My work on packaged-goods brands led me to an understanding that targets were much deeper than adults 18-49 or women 25-54. I was nearly convinced that the only ads I'd see when I turned 50 were those for denture paste and Arizona condominiums.
Fortunately for my career (and my growing family), I learned that age descriptors alone are really used as a standard for negotiations, and that marketers have more elaborate ways of defining who they hope to attract and convert.
Despite holistic and qualitative targeting methods, age still plays an important role in determining the opportunity for a brand. Given buying patterns, the focus on younger demos is understandable.
It is easy to appreciate that the opening weekend attendance for most movies is driven by young adults. For mobile marketers, nearly two-thirds of SMS usage is driven by young adults, and for quick-service restaurants, young adults have high incidence and consume higher margin products, such as fast-food and soft drinks.
For other brands, marketers recognize that changes in "life stage" trigger entry into new product categories. The median age of the "first marriage" in the United States is 28 for men and 26 for women, and this couple is now making purchases to establish their household.
With the addition of their first child, this couple is now concerned with purchasing brands they never even thought about before. They are making decisions that will shape their consumption patterns for the next 20 years.
As these consumers gain more experience, they go through patterns of trial, brand switching and eventually, brand loyalty. One of my favorite targets was "non-brand loyal consumers of ground coffee." This target was created by the recognition that half of coffee volume was brand-loyal exclusive users who would not be swayed by advertising. The other half of the volume came from these brand switchers who had a much younger profile than the loyalists. Naturally, communications to this group required a different solution.
The enhanced need to target younger consumers can be driven by the age skews of the TV networks themselves. The median age of ABC, CBS and NBC is in the mid-50s, and this median age has increased one year each calendar year for the last five. New programs that attract higher household ratings cannot be considered "hits" if their median age remains in the "over 50s."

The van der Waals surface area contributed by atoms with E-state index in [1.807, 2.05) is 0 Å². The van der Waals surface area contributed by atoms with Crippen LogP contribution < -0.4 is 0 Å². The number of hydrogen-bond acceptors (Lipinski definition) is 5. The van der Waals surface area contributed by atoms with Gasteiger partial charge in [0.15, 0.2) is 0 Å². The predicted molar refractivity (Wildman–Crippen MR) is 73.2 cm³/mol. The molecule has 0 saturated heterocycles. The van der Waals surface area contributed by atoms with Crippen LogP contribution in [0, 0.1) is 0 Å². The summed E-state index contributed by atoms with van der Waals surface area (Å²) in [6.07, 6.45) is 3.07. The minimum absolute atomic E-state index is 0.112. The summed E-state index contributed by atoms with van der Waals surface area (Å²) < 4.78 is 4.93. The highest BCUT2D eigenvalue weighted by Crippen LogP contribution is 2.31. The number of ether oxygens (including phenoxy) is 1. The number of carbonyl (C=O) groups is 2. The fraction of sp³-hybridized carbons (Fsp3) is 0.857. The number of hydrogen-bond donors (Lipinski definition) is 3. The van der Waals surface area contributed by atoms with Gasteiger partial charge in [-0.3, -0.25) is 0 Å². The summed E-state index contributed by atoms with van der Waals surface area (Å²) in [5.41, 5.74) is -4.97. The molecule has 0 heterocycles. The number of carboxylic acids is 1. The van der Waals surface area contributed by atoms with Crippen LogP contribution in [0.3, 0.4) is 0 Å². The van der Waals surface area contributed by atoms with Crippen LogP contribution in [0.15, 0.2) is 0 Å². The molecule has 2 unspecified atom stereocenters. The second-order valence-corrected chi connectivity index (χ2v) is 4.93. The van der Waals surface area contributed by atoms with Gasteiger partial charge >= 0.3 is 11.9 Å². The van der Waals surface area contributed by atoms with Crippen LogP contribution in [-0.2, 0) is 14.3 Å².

Sitcoms are the youngest programming genre that the networks run, and their median age increased from 43 to 46 over the past five years. We regularly meet with clients that have both the need and the objective to impact younger consumers, yet 60% of their current network impressions are being delivered to adults 50+.
Prime network delivers over 60% of its entertainment impressions to women, causing marketers to turn to sports to balance their adult delivery. March Madness is just a memory, and it's finally baseball season. Unfortunately for marketers, sports programming also skews older with a median age of 50.
Ratings fragmentation has led many marketers to look at additional factors in assessing the impact of their TV options. Studies have shown that extended pod length negatively impacts message recall, while placement in the first minute of the break yields higher recall and higher program audience retention.
In our current recessionary environment, programming that yields higher "trust" and "influence" has greater value, evidenced by E-Score data available on the snta.com Web site.
The increased penetration of DVRs will also impact a marketer's ability to reach younger viewers. Currently, DVR penetration is over 40% for young adults, 15% higher than the national average. In DVR homes, half of network prime programs are recorded and half of the commercials are skipped in playback. In fact, we're seeing that commercials placed in the first minute of the break represent more than 70% of total "playback."
Marketers and their agencies are in midst of finalizing and executing their 2010/2011 upfront plans. Decisions related to brand needs, usage dynamics and the age skew of recommended media all require attention.
While many recent studies show that television is the most effective medium in driving brand sales, adjustments in execution and careful selection of national TV elements can yield better options that provide real ratings, high reach, cost efficiency and increased recall, while mitigating the impact of DVRs. Your decisions will impact your brands' success today, while positioning the brand for the near future.